We’ve all had those moments when a child has come to us and said he/she didn’t want to go to school or didn’t want to do his/her homework. Usually the first or second time this happens, we brush it off and make him/her go to school or do his/her homework. However, what do you do when this same child becomes more adamant and defiant about not wanting to go to school or not wanting to do homework? There are a few things you can do to combat this issue (provided something bad is not going on at school…that’s another topic).
First of all, make learning fun. Kids are still kids (at whatever age) and want to have fun. If you can creatively make learning/homework fun, they will enjoy doing it. For example, learning multiplication facts can be done through a scavenger hunt or a treasure hunt where they have to find clues/answers to the problem. They can even do this with friends to make it more fun. Throw in some prizes for extra incentives. If your child is learning the alphabet, show them the letters and associate each letter with a food or candy. If they can get the letter right, they get to keep the food or candy. (Consider using healthy snacks/foods.) If they are learning fractions, cut a pizza into different sections and play a fractions game. After the game, have a pizza party.
Secondly, show your child that you are still learning too. We should all be life-long learners which means we are constantly learning new things or improving our skills through taking classes, reading books, going to workshops, networking with others, etc. Let your child see you reading books, going to museums, learning new information and meeting new people. This will encourage them to want to do the same. Children want to follow in their parents’ footsteps.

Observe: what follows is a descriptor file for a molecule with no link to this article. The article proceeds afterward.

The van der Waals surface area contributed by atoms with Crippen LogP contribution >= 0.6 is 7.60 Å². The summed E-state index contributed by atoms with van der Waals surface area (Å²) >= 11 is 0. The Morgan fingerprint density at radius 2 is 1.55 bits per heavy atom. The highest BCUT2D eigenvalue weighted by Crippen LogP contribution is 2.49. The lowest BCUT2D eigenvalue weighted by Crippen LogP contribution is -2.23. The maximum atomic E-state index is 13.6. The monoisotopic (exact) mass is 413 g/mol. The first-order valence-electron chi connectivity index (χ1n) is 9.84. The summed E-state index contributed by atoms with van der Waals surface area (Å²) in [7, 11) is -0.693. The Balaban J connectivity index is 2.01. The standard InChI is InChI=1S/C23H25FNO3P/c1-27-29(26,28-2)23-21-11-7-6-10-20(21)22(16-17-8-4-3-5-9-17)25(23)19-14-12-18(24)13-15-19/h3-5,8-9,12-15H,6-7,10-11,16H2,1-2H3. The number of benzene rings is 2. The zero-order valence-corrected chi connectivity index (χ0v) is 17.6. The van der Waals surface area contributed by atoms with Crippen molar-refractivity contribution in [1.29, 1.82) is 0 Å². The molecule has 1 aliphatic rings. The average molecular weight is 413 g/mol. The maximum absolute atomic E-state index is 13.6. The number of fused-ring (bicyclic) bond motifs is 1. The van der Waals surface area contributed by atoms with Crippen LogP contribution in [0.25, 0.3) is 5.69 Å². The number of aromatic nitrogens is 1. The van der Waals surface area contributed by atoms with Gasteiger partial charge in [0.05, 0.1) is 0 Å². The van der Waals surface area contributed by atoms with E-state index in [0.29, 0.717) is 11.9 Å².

Thirdly, engage in learning together. If your child is having difficulty learning their colors, take a few minutes and spend time working with them. Grab some M&M’s, skittles or fruit and show them the colors associated with the object. Yes, this may take time away from your already busy schedule but it will be worth it. Make the investment in your child. It is not only your child’s teacher’s responsibility to teach your child, but yours also. Every child needs a support network at home to reinforce what he/she is learning at school. Engage in family trips going to museums, other cities/states, and learn new things.
Finally, turn every day moments into teaching moments so learning is constantly taking place without your child even being aware of it. Around the dinner table, discuss current events and how they affect us. Cook Saturday brunch together trying new recipes which develops reading and math skills while following directions. Go to the store together and have your child keep track of the grocery budget by writing the prices as you shop and have them add them up. He/She can also count out the money to the cashier when checking the items out. As you can see, any every day moment can turn into a teaching/learning moment. The more of these you create, the more your child will learn and have fun while doing it!
~Coletta Jones Patterson